Finding 12: Positive correlation with IQ

Contiguity in standard immediate free recall also correlates with intellectual ability (Healey et al., 2014) as measured by WAIS IQ. The correlation between temporal contiguity and IQ remains even after accounting for variance in other aspects of recall dynamics, such as semantic contiguity (Healey et al., 2014). Figure 4b shows the correlation between contiguity and IQ among the younger adults in PEERS Experiments 13. Figure 2g illustrates how the size of the contiguity effect increases with IQ by showing the lag-CRPs for the younger adults in the top and bottom quartile of the younger adult IQ distribution.

Manipulation of task parameters

We have seen that contiguity is modulated (though not eliminated) by various inter- and intra-individual differences. Is it also modulated by differences in how the free recall task is administered? Here, we will examine the influence of a variety of task parameters.

Finding 13: Larger for auditory presentation

Auditory presentation is known to increase overall recall, particularly for recency items (Murdock & Walker, 1969). Figure 2h shows that auditory presentation also increases the contiguity effect in immediate free recall.

Finding 14: Independent of recall modality

Some studies have subjects write down their recalls, others have subjects say them aloud. Does modality of recall influence the contiguity effect? It might because writing the words down as you recall them (as opposed to saying them aloud) allows you to see the words you have already recalled and more easily use them as cues to recall their list-neighbors. Yet, as shown in Fig. 2i comparing data from Murdock and Walker (1969) and Murdock (1962) (both immediate recall), the effect of spoken versus written recall is small, suggesting that contiguity does not depend on having previous recalls visually available for use as cues.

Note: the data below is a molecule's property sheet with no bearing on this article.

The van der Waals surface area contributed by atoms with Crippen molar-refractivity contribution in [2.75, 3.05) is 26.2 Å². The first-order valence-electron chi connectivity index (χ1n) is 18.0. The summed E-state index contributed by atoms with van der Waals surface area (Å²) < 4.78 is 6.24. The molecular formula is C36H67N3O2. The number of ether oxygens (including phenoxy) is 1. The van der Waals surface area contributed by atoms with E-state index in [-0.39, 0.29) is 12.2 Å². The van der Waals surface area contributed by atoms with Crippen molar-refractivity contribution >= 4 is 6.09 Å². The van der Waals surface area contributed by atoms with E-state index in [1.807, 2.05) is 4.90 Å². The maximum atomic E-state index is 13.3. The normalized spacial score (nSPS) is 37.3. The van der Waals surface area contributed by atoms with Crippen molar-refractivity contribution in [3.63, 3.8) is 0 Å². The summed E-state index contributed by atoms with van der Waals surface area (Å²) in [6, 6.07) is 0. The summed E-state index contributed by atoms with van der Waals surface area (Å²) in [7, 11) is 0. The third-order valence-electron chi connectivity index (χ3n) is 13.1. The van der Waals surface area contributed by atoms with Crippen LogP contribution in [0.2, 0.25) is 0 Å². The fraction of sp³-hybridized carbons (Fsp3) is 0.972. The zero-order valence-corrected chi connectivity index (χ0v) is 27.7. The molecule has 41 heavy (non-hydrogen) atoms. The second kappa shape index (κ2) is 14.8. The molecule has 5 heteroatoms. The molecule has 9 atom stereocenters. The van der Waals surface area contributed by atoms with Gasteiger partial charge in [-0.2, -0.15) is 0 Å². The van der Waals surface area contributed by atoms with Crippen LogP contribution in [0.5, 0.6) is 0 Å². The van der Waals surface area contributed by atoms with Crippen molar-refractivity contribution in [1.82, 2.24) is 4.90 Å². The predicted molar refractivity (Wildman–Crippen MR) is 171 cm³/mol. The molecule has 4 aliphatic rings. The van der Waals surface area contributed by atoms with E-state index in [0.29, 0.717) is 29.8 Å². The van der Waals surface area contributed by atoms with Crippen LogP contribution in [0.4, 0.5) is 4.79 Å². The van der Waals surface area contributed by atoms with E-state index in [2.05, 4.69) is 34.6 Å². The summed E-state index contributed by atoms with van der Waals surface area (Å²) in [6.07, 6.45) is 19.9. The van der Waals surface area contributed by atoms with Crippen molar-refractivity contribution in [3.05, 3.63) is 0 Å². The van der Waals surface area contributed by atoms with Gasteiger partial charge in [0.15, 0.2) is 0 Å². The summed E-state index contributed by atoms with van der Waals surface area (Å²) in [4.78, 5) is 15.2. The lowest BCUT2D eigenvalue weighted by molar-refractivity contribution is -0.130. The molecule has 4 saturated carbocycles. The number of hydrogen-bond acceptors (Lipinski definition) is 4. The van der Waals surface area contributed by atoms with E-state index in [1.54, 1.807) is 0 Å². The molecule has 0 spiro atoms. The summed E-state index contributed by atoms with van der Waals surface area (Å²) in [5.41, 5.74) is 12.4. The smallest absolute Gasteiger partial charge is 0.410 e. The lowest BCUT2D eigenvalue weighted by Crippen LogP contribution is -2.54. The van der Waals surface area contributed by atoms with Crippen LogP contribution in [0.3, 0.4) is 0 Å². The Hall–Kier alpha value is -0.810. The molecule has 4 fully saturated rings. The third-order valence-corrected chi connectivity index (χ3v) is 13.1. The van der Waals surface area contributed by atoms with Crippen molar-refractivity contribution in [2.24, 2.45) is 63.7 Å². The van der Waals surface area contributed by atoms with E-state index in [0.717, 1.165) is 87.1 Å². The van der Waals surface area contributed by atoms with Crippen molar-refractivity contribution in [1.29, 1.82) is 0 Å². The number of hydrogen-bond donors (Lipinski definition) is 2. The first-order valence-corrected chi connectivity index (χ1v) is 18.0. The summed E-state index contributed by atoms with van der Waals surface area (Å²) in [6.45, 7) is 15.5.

Finding 15: Larger for short lists

List length is another influential variable in recall experiments (Murdock, 1962). Cortis Mack et al., (2015) examined lag-CRPs in immediate free recall at ten different list lengths between 2 and 15, and found a contiguity effect at all lengths. Figure 2j compares lists of 20 versus 40 items in the Murdock (1962) dataset. Although both lengths show a clear contiguity effect, the effect is larger for the shorter lists.

Finding 16: Robust to very fast presentation rates

Presentation rate might strongly influence how items are encoded simply because longer presentation rates presumably give subjects more time to engage whatever processes produce contiguity. Figure 2k shows a robust contiguity effect in immediate free recall for presentation rates of 0.5 seconds and 1 second. Howard (2017) examined very fast presentation rates and found a robust contiguity effect at rates as fast as 4 words per second. At 8 words per second, they found the lag-CRP began to flatten, perhaps due to an attentional blink-like effect.

Finding 17: Robust to very slow presentation rates

At the other extreme, Nguyen and McDaniel (2015, Experiment 3) examined lag-CRPs in delayed free recall when subjects were allowed to self pace their study of line drawings of familiar objects. Subjects studied each picture for an average of over 6 seconds but still showed a robust contiguity effect. Overall, then, the contiguity effect seems relatively insensitive to presentation rate.

Finding 18: Approximate time-scale invariance